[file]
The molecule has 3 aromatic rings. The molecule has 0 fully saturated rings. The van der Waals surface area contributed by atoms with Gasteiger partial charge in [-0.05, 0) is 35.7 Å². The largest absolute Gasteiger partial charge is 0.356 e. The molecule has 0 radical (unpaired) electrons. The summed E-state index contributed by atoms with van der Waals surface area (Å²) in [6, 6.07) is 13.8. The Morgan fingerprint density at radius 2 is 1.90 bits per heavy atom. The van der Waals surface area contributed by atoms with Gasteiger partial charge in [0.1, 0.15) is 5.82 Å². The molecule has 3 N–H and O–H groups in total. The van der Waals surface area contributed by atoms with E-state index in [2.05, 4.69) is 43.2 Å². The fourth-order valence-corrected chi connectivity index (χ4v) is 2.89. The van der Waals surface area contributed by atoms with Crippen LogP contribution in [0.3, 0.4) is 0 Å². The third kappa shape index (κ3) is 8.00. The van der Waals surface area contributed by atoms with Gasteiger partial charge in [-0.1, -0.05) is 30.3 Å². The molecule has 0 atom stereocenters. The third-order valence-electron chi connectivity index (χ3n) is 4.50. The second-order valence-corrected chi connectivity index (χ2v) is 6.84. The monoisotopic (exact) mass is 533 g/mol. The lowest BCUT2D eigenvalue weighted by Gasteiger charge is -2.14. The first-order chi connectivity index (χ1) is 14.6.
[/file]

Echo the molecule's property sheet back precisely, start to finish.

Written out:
The molecule has 3 aromatic rings. The molecule has 0 fully saturated rings. The van der Waals surface area contributed by atoms with Gasteiger partial charge in [-0.05, 0) is 35.7 Å². The largest absolute Gasteiger partial charge is 0.356 e. The molecule has 0 radical (unpaired) electrons. The summed E-state index contributed by atoms with van der Waals surface area (Å²) in [6, 6.07) is 13.8. The Morgan fingerprint density at radius 2 is 1.90 bits per heavy atom. The van der Waals surface area contributed by atoms with Gasteiger partial charge in [0.1, 0.15) is 5.82 Å². The molecule has 3 N–H and O–H groups in total. The van der Waals surface area contributed by atoms with E-state index in [2.05, 4.69) is 43.2 Å². The fourth-order valence-corrected chi connectivity index (χ4v) is 2.89. The van der Waals surface area contributed by atoms with Crippen LogP contribution in [0.3, 0.4) is 0 Å². The third kappa shape index (κ3) is 8.00. The van der Waals surface area contributed by atoms with Gasteiger partial charge in [-0.1, -0.05) is 30.3 Å². The molecule has 0 atom stereocenters. The third-order valence-electron chi connectivity index (χ3n) is 4.50. The second-order valence-corrected chi connectivity index (χ2v) is 6.84. The monoisotopic (exact) mass is 533 g/mol. The lowest BCUT2D eigenvalue weighted by Gasteiger charge is -2.14. The first-order chi connectivity index (χ1) is 14.6.